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Papal Staff

The Papal Staff is an official emblem of the papal jurisdiction and tends to be seen more in ceremonial occasions and processions.

The Papal Staff

In addition to the familiar Crossed Keys, the Papal Staff (Papal Cross, Pastoral Staff or Ferula) is an official emblem of the papal jurisdiction.

There is no reason at all why the Papal Staff should be the same design from one pope to the next. Like his coat of arms, tiara and other insignia, the pope is at liberty to choose whatever cross he wishes.

Papal Staff
Popular version
The Triple-bar Cross
Earlier version
The Triple-bar Cross
Budded version
Papal Staff
Pope Benedict's version
(Click image to enlarge)
Benedict
Pope Benedict XVI with the ferula similar to the one used by Pius IX in 1877, but slightly smaller and lighter
(Click photo to enlarge)

On the front of Benedict's Papal Staff was a paschal lamb in the centre and at the four points of the cross are symbols of the four Evangelists. The grid etching on face of the cross represents a fisherman's net; a reference to St. Peter. On the back of the cross there is a Chi Rho etched in the centre. Also on the back at the four points are the faces of the fathers of the Eastern and Western Church, Augustine and Ambrose, Athanasius and John Chrysostom. Benedict's coat of arms is on the top of the cross.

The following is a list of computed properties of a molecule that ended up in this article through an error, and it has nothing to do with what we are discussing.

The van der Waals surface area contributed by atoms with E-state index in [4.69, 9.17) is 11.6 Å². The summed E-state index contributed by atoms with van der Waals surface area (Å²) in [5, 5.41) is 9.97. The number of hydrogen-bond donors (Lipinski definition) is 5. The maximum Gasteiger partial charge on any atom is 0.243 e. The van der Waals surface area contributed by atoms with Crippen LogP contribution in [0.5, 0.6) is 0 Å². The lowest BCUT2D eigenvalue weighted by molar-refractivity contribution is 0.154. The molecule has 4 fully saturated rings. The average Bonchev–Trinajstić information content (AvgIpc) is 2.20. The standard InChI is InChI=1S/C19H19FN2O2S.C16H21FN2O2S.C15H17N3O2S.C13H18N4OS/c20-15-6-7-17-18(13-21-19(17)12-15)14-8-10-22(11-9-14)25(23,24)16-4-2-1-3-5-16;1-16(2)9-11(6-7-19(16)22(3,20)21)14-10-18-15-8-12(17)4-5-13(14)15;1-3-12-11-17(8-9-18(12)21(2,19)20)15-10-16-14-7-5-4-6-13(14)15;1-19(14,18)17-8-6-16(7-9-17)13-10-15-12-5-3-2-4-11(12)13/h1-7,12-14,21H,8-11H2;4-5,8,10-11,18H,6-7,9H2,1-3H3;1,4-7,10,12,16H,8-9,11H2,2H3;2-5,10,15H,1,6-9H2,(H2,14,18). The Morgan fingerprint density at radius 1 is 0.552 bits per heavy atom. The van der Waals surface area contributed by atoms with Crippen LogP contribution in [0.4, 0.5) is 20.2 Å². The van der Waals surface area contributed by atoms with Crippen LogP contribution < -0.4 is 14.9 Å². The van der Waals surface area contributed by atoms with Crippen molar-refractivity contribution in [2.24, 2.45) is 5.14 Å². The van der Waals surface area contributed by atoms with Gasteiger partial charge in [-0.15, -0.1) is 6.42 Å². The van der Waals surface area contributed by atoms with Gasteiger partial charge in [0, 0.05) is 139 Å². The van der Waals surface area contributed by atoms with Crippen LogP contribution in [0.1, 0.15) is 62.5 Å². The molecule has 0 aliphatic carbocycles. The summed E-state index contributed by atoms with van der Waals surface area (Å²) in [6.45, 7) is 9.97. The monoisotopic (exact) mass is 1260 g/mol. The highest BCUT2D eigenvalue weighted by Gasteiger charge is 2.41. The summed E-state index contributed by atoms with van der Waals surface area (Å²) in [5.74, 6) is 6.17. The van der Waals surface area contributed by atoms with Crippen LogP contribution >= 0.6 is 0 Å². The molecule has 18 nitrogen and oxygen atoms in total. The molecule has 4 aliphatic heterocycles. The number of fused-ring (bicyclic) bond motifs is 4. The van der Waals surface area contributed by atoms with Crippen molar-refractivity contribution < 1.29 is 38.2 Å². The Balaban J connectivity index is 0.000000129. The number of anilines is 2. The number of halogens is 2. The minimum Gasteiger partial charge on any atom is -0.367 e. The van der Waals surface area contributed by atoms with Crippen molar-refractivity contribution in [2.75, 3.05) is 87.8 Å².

Pope Benedict used several cross types in the course of his regular duties, including the crucifix, Latin Cross, fabulous jewelled crosses and an odd one with a bent cross-beam (see separate page on the Pope's Cross).

The cross designated as the Papal Staff tends to be reserved for extraordinary ceremonial occasions, such as opening the Holy Door. And whilst the occasion might have included some sort of procession, this cross is not strictly speaking a Processional Cross; rather, it has been used as an archbishop would use his crozier. 

Papal Staff
Pope John Paul II with a Triple-bar Papal Staff

For designs with multiple horizontal bars, like the Byzantine Cross, the bars symbolise the titulus at the top for the sign-board, patibulum in the middle for the victim's arms, and suppedaneum beneath for the feet. They also correspond to several ecclesiological positions, including:

  • the pope's triple roles as leader of worship, teacher and community leader
  • the pope's triple religious authorities as Bishop of Rome, Patriarch of the West, and successor of St. Peter, Chief of the Apostles
  • the pope's powers and responsibilities: temporal, spiritual, and material
  • the pope's extra bar of authority over the two-bar Archiepiscopal or Patriarchal cross

and tenets, such as:

Other triple-barred crosses

Sean M. Wright adds: The pope does not carry a crozier curved like a Shepherd's Crook, since the curve of the crook indicates limited authority. Therefore, the pope carries a cross.

The Patriarch title was renounced in 2006

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